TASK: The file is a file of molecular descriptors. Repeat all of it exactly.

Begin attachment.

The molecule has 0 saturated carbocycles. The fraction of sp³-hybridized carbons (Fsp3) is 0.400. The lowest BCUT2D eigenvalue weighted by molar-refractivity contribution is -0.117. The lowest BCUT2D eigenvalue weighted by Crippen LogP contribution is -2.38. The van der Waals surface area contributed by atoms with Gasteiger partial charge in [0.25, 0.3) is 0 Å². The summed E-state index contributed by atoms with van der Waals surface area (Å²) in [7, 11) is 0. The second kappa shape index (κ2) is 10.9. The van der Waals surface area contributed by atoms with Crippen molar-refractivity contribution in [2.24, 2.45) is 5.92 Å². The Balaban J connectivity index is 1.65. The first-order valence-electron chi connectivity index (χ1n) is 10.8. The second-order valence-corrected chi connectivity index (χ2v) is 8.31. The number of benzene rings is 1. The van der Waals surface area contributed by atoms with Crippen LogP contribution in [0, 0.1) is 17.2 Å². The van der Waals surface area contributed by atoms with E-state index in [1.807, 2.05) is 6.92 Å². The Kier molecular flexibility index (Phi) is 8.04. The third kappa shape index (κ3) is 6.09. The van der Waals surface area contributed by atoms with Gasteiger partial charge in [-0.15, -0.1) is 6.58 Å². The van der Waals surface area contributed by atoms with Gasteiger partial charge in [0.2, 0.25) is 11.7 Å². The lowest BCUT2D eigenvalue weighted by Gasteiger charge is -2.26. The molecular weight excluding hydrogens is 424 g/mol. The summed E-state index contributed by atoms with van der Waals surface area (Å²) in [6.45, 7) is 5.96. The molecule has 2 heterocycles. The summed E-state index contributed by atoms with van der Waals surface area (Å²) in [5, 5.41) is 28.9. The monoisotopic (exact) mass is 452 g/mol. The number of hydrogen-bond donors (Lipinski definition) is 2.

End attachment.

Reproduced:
The molecule has 0 saturated carbocycles. The fraction of sp³-hybridized carbons (Fsp3) is 0.400. The lowest BCUT2D eigenvalue weighted by molar-refractivity contribution is -0.117. The lowest BCUT2D eigenvalue weighted by Crippen LogP contribution is -2.38. The van der Waals surface area contributed by atoms with Gasteiger partial charge in [0.25, 0.3) is 0 Å². The summed E-state index contributed by atoms with van der Waals surface area (Å²) in [7, 11) is 0. The second kappa shape index (κ2) is 10.9. The van der Waals surface area contributed by atoms with Crippen molar-refractivity contribution in [2.24, 2.45) is 5.92 Å². The Balaban J connectivity index is 1.65. The first-order valence-electron chi connectivity index (χ1n) is 10.8. The second-order valence-corrected chi connectivity index (χ2v) is 8.31. The number of benzene rings is 1. The van der Waals surface area contributed by atoms with Crippen LogP contribution in [0, 0.1) is 17.2 Å². The van der Waals surface area contributed by atoms with E-state index in [1.807, 2.05) is 6.92 Å². The Kier molecular flexibility index (Phi) is 8.04. The third kappa shape index (κ3) is 6.09. The van der Waals surface area contributed by atoms with Gasteiger partial charge in [-0.15, -0.1) is 6.58 Å². The van der Waals surface area contributed by atoms with Gasteiger partial charge in [0.2, 0.25) is 11.7 Å². The lowest BCUT2D eigenvalue weighted by Gasteiger charge is -2.26. The molecular weight excluding hydrogens is 424 g/mol. The summed E-state index contributed by atoms with van der Waals surface area (Å²) in [6.45, 7) is 5.96. The molecule has 2 heterocycles. The summed E-state index contributed by atoms with van der Waals surface area (Å²) in [5, 5.41) is 28.9. The monoisotopic (exact) mass is 452 g/mol. The number of hydrogen-bond donors (Lipinski definition) is 2.